Courtesy of MGM Studios

April 29, 2024

‘Challengers’ Review: A Sports Movie Out of Left Field

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Luca Guadagnino’s Challengers has everything, and nothing, to do with tennis. As Zendaya’s character Tashi puts it, “Aren’t we always talking about tennis?” The film, though set primarily in 2007 and 2019 and sometimes in between, jumped around in time as the movie’s narrative progressed.It was shot on 35mm which gives the story a vintage, almost timeless feel just like Guadagnino’s previous movies. The film is centered around three characters: Tashi (Zendaya), Patrick (Josh O’Conner) and Art (Mike Faist). All three are exceptionally good tennis players poised to go pro as teenagers; Tashi and Art play at Stanford, while Patrick immediately tries to go pro. While the movie jumps around in time, it begins and ends with a titular Tennis match: Art vs. Patrick in the final of a challengera small pro tennis tournament in New Rochelle. The film is also frequently interrupted with scenes from this match, drumming up more and more tension with each thwack of the racket and Tashi’s intense stare from the crowd of spectators. As the movie progresses, the audience learns more about the history between the three all-stars, which includes friendship, romance, competition, passion, resentment and the already infamous almost-threesome. 

Unlike most other tennis movies (and there has been an abundance of them, King Richard and Battle of the Sexes to name a few), Challengers uses the sport less as a focal point in which the plot and the characters move around and more as a narrative device in the character’s relationships. Additionally, it manages to eroticize a historically chaste, buttoned-up, country club sport in which one gets a penalty for the mere use of profanities (which the film makes sure to point out). Although there are sex scenes sprinkled throughout the film, anyone who has seen it will tell you that the real intimacy happens on the court. The central match foreshadows the repeated dynamic of the movie: Art and Patrick going at it (on the court, of course), while Tashi watches down the net, unflinching throughout. Though Tashi is used as a sexual intermediary between the two men, she does so autonomously and with consciousness. The two seem to have sex with her as a way of having it with each other, and they do so on her terms in this fresh take on the classic menage-a-trois trope. Tashi instantly recognizes the homoerotic elements of their friendship and tries to facilitate a connection, which only ever plays out in *that* scene and on the tennis court. Ultimately, she ends up getting caught between the two until the climatic match point of The Challenger tournament. The actors play all three characters perfectly, and they all have dimensionality throughout, while somehow maintaining a balance between their frustratingly unlikeable actions and a sort of charm.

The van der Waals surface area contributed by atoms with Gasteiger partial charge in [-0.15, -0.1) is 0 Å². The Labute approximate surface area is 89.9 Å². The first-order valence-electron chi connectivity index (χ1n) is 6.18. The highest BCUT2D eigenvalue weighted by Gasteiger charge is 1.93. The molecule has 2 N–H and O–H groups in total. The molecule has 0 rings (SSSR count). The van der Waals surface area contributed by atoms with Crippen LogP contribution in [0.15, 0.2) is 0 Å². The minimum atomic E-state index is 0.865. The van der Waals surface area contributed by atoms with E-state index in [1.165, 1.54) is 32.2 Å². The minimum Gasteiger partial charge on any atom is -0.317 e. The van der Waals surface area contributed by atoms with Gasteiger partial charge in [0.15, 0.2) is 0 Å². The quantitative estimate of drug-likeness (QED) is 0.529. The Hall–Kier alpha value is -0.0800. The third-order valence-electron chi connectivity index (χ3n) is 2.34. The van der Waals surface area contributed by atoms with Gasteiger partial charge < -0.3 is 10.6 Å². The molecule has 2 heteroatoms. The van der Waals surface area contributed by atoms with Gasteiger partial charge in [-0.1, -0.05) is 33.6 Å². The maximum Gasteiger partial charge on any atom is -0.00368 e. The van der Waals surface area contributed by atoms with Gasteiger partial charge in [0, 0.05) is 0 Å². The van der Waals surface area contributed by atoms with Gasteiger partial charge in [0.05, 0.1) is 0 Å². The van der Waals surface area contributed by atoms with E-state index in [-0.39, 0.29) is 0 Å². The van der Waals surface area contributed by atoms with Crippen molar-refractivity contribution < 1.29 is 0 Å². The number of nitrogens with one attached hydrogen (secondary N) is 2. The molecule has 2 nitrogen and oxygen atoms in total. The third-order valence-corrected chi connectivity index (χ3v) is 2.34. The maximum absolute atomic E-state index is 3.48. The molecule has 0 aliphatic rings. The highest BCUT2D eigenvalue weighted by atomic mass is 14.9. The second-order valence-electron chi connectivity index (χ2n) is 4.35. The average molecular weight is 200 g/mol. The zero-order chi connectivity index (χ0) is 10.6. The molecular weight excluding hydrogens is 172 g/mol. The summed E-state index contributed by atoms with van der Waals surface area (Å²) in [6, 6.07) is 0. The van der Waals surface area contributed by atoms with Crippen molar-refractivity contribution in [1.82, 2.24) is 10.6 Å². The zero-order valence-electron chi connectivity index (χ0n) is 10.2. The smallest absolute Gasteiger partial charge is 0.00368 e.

Although the plot is fairly intriguing throughout, most of the film’s strengths lie in its artistic elements. The soundtrack, composed of mostly ’80s style EDM or classical/choral music, adds adrenaline to every scene. Where most movies aim to have their music enhance scenes and blend into the background, Challengers is not afraid to bring it to the foreground. The music is played over many scenes at an extreme volume, and fascinatingly, it works in perfect conjunction with the scenes, most of them tennis games. An additional highlight for me was the song “I Know,” which uses the pinging of tennis balls instead of traditional percussion and captures the heart of the movie perfectly. Although not music, there is an almost constant hum of television in the background, and it is almost always a sports channel broadcast that throws out the names of the characters, which builds pressure as effectively as any suspenseful music would, yet exists within the world of the characters, meaning that they too can hear themselves being discussed and are thus affected by it. 

In addition to the soundtrack, the shot compositions are perfect. Even the “messiest” scenes have a sort of perfection to them, adding to the intense visual appeal of the whole movie. The film also plays with cinematography, with some shots during tennis matches being filmed from a first person perspective, almost like the actor had a GoPro strapped to their chest. The parallels and emphasis placed on repeating motifs throughout including the two boys’ serves, the two car scenes and even the use of Patrick’s “I Told Ya” shirt, which add visual tension to the relationship between the three, adding where words may fall short. Just like in tennis, most elements of the movie are played in doubles. 

Although the film is sometimes a bit slow and some scenes are a little long, the movie is overall solid with a tight narrative. The ending is phenomenal and unexpected, which seems impossible given  that in sports there always must be a winner. Overall, the film is funny, playful and absurd, making it a great watch and an excellent, albeit unique, addition to Guadagnino’s filmography. 

Sophie Gross is a first-year in the College of Arts and Sciences. She can be reached at [email protected].